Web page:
According to a Boston Globe investigation, “the scandal has led to measurably increased crime in cities such as Boston and Brockton.” Boston Police Sgt. James Machado noted “these people are not first-time offenders or small-time drug dealers” but big players. “Unfortunately, innocent people will be killed.”
Not long after Machado offered that prediction, Charles Evans was shot by Donta Hood, according to police. Hood had been released early because of the lab’s failures. “Frankly, I’m surprised that it hasn’t occurred sooner,” Massachusetts district attorneys president Michael O’Keefe said at the time.
Why was Dookhan able to continue her work for so long, even after her sloppiness became so apparent? She had one great asset: speed. After years of watching hit shows like “CSI” and “Cold Case,” juries now expect every allegation to be proved by strong physical evidence, and they are reluctant to convict an individual when such evidence is lacking, said Jim Fisher. “So prosecutors overwhelm labs with material,” and labs are pressured to speed up their work at the expense of scientific rigour.
So valued was Dookhan that she continued to handle cases even after coming under investigation. For eight months after her suspension, she continued to have access to office computers to enter and look up data, and she still had access to the labs themselves. Remarkably, she continued to testify as a witness in her drug cases.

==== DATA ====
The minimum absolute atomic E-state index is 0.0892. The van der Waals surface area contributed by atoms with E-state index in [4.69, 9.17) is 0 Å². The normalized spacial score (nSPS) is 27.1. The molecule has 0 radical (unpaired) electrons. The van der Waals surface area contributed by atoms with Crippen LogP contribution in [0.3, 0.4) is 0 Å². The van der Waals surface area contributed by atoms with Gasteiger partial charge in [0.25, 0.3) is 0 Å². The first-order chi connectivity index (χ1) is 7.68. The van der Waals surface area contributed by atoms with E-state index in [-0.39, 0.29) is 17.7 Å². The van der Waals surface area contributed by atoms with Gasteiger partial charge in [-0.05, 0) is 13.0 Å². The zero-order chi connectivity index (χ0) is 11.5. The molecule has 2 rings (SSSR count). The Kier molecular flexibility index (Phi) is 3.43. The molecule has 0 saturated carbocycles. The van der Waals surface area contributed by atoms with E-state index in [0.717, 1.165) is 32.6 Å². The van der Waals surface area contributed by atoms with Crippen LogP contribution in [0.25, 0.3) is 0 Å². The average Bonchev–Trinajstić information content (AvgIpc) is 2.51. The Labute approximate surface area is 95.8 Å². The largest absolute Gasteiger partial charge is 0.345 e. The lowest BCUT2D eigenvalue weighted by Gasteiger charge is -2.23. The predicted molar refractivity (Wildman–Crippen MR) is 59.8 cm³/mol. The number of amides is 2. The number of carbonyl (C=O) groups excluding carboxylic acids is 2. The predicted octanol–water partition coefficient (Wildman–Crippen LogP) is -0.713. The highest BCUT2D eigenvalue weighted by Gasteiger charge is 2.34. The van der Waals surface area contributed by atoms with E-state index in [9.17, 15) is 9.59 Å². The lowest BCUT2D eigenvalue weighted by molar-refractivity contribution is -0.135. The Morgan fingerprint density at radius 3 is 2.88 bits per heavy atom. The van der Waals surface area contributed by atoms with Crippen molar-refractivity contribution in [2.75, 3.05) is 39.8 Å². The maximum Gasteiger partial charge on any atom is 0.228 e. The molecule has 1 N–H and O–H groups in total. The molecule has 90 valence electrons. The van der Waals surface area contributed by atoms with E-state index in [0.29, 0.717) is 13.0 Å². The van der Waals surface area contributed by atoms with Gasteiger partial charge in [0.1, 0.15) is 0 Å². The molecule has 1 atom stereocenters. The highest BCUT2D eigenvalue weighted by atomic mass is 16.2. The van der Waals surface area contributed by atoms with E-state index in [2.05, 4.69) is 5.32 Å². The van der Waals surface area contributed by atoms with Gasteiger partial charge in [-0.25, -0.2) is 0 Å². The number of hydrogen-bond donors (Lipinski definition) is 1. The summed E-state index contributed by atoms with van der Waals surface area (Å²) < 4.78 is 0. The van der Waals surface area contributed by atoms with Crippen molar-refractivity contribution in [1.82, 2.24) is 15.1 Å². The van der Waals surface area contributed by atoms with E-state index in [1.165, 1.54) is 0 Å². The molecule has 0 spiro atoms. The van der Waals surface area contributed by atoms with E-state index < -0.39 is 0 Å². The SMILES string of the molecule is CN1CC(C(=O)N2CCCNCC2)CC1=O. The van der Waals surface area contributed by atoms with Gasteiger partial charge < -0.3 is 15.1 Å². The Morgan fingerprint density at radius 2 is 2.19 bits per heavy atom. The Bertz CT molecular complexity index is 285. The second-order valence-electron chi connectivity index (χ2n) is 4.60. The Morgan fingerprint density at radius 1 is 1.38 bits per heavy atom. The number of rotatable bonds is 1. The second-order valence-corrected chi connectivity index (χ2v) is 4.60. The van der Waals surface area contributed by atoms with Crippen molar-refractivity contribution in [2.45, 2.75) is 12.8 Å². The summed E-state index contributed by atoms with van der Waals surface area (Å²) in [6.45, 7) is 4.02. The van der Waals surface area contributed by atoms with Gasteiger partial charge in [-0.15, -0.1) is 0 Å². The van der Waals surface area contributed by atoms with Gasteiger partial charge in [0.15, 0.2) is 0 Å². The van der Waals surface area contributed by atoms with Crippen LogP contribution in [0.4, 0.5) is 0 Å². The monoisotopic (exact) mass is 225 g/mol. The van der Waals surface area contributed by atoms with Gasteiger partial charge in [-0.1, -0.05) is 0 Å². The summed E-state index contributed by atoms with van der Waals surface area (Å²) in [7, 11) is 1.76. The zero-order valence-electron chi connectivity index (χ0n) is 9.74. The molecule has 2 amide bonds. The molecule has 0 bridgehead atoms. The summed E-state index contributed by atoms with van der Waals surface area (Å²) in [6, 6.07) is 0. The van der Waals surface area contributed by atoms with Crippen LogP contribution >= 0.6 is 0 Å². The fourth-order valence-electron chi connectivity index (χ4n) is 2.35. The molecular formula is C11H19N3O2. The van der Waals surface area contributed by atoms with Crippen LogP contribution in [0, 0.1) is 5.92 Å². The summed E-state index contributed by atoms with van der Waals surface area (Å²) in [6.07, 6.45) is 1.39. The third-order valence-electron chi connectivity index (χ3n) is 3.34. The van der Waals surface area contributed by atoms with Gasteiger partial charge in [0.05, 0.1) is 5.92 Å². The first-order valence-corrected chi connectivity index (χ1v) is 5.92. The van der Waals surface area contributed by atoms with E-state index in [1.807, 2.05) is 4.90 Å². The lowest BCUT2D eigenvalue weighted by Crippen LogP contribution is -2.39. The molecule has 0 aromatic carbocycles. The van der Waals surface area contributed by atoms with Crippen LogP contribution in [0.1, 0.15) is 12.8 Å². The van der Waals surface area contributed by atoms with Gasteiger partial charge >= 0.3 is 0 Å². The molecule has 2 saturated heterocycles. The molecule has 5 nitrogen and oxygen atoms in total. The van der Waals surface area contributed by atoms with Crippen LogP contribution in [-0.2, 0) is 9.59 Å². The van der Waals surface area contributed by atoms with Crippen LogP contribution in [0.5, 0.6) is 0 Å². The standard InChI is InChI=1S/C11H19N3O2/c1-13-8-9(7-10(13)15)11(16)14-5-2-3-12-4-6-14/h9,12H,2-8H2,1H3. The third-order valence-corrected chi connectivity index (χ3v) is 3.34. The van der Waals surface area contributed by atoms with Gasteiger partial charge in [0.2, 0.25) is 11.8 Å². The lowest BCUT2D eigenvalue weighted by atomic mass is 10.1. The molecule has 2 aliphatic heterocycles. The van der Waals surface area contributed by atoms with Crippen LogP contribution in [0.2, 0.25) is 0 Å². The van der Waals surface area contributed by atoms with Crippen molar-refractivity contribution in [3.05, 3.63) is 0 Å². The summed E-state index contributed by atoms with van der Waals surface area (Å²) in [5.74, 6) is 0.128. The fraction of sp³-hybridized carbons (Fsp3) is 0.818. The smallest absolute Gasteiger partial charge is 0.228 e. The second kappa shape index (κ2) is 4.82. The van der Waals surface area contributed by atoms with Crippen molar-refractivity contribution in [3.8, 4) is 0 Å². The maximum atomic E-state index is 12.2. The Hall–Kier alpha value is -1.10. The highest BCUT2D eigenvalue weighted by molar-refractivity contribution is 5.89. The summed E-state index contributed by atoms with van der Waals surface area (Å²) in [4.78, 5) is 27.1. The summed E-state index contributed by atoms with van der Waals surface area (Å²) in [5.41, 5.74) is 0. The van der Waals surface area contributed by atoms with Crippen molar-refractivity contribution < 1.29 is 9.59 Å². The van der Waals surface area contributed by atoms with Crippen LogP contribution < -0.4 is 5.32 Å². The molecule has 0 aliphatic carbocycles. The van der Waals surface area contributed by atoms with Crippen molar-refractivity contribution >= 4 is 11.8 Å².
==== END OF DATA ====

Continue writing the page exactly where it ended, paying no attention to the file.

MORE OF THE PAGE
The month before she was placed on leave, Dookhan testified as an expert witness in a cocaine-trafficking case in Bristol Superior Court, for which she was the primary chemist, stating she held a master’s degree in chemistry and describing her testing techniques.
Robert Annunziata was found guilty and sentenced to 15 years in prison on the basis of her testimony. “Of course we were not aware of her situation at the time at all,” said Annunziata’s attorney, James P. Powderly. “That information had not been disclosed to any other agencies.”
The lab simply failed to tell any attorneys about Dookhan’s probationary status. Once Powderly learned of the scandal, his client received a new trial, pleaded guilty to a lesser crime, and was sentenced to two years, which he had already served. He was released and moved back to New York to be with his fiancee and two children. “He was facing 15 years and he was only about 24 years old without much of a record at all,” Powderly said.